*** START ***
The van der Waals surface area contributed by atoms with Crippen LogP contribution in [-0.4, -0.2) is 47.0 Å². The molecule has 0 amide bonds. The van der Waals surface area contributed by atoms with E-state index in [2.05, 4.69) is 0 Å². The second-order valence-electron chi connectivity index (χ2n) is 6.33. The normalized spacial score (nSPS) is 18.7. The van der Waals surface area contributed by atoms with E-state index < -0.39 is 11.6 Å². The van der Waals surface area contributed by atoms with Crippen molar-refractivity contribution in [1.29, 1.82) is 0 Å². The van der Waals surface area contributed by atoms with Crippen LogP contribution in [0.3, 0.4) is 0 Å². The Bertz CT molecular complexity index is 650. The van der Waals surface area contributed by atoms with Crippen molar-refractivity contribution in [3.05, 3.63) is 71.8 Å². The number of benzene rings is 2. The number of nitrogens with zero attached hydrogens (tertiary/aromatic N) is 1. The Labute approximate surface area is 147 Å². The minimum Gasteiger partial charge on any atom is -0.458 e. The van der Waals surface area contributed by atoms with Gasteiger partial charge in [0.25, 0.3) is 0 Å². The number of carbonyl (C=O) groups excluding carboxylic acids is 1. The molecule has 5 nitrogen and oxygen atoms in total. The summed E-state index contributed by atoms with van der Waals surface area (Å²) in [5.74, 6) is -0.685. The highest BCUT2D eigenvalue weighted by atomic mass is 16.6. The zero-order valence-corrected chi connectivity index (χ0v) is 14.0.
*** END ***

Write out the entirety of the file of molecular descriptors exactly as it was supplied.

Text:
The van der Waals surface area contributed by atoms with Crippen LogP contribution in [-0.4, -0.2) is 47.0 Å². The molecule has 0 amide bonds. The van der Waals surface area contributed by atoms with E-state index in [2.05, 4.69) is 0 Å². The second-order valence-electron chi connectivity index (χ2n) is 6.33. The normalized spacial score (nSPS) is 18.7. The van der Waals surface area contributed by atoms with E-state index < -0.39 is 11.6 Å². The van der Waals surface area contributed by atoms with Crippen molar-refractivity contribution in [1.29, 1.82) is 0 Å². The van der Waals surface area contributed by atoms with Crippen LogP contribution in [0.3, 0.4) is 0 Å². The Bertz CT molecular complexity index is 650. The van der Waals surface area contributed by atoms with Crippen molar-refractivity contribution in [3.05, 3.63) is 71.8 Å². The number of benzene rings is 2. The number of nitrogens with zero attached hydrogens (tertiary/aromatic N) is 1. The Labute approximate surface area is 147 Å². The minimum Gasteiger partial charge on any atom is -0.458 e. The van der Waals surface area contributed by atoms with Gasteiger partial charge in [0.25, 0.3) is 0 Å². The number of carbonyl (C=O) groups excluding carboxylic acids is 1. The molecule has 5 nitrogen and oxygen atoms in total. The summed E-state index contributed by atoms with van der Waals surface area (Å²) in [5.74, 6) is -0.685. The highest BCUT2D eigenvalue weighted by atomic mass is 16.6. The zero-order valence-corrected chi connectivity index (χ0v) is 14.0.